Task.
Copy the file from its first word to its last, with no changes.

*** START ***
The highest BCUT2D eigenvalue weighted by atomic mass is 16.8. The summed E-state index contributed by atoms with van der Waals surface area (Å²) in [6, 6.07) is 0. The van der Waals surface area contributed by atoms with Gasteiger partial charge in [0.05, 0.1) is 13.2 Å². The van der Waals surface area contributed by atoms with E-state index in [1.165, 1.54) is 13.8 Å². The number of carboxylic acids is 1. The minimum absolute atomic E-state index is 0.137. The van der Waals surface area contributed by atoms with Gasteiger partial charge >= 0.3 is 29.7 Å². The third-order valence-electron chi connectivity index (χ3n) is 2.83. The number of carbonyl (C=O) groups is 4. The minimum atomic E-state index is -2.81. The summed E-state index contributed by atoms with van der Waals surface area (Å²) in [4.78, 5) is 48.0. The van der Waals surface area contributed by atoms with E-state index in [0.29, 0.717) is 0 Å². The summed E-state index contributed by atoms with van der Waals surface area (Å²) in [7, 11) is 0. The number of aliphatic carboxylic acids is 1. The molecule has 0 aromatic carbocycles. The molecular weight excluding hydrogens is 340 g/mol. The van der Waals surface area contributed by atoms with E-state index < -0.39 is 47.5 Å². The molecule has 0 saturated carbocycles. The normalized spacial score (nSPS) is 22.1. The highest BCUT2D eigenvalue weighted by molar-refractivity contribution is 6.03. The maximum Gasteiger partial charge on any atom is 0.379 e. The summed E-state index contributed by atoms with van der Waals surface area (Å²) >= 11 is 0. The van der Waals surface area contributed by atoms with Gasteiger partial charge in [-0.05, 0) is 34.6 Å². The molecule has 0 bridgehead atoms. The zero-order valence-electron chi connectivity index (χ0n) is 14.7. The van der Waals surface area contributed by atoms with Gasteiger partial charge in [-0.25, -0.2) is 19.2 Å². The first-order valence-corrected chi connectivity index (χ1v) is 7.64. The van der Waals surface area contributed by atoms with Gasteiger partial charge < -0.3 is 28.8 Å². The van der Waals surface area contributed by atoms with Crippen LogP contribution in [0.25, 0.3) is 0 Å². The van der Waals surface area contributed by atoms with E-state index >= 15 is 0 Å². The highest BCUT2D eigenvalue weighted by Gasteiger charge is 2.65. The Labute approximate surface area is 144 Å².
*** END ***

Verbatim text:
The highest BCUT2D eigenvalue weighted by atomic mass is 16.8. The summed E-state index contributed by atoms with van der Waals surface area (Å²) in [6, 6.07) is 0. The van der Waals surface area contributed by atoms with Gasteiger partial charge in [0.05, 0.1) is 13.2 Å². The van der Waals surface area contributed by atoms with E-state index in [1.165, 1.54) is 13.8 Å². The number of carboxylic acids is 1. The minimum absolute atomic E-state index is 0.137. The van der Waals surface area contributed by atoms with Gasteiger partial charge >= 0.3 is 29.7 Å². The third-order valence-electron chi connectivity index (χ3n) is 2.83. The number of carbonyl (C=O) groups is 4. The minimum atomic E-state index is -2.81. The summed E-state index contributed by atoms with van der Waals surface area (Å²) in [4.78, 5) is 48.0. The van der Waals surface area contributed by atoms with E-state index in [0.29, 0.717) is 0 Å². The summed E-state index contributed by atoms with van der Waals surface area (Å²) in [7, 11) is 0. The number of aliphatic carboxylic acids is 1. The molecule has 0 aromatic carbocycles. The molecular weight excluding hydrogens is 340 g/mol. The van der Waals surface area contributed by atoms with E-state index < -0.39 is 47.5 Å². The molecule has 0 saturated carbocycles. The normalized spacial score (nSPS) is 22.1. The highest BCUT2D eigenvalue weighted by molar-refractivity contribution is 6.03. The maximum Gasteiger partial charge on any atom is 0.379 e. The summed E-state index contributed by atoms with van der Waals surface area (Å²) >= 11 is 0. The van der Waals surface area contributed by atoms with Gasteiger partial charge in [-0.05, 0) is 34.6 Å². The molecule has 0 bridgehead atoms. The zero-order valence-electron chi connectivity index (χ0n) is 14.7. The van der Waals surface area contributed by atoms with Gasteiger partial charge in [-0.25, -0.2) is 19.2 Å². The first-order valence-corrected chi connectivity index (χ1v) is 7.64. The van der Waals surface area contributed by atoms with Gasteiger partial charge < -0.3 is 28.8 Å². The van der Waals surface area contributed by atoms with Crippen LogP contribution in [0.25, 0.3) is 0 Å². The van der Waals surface area contributed by atoms with E-state index >= 15 is 0 Å². The highest BCUT2D eigenvalue weighted by Gasteiger charge is 2.65. The Labute approximate surface area is 144 Å².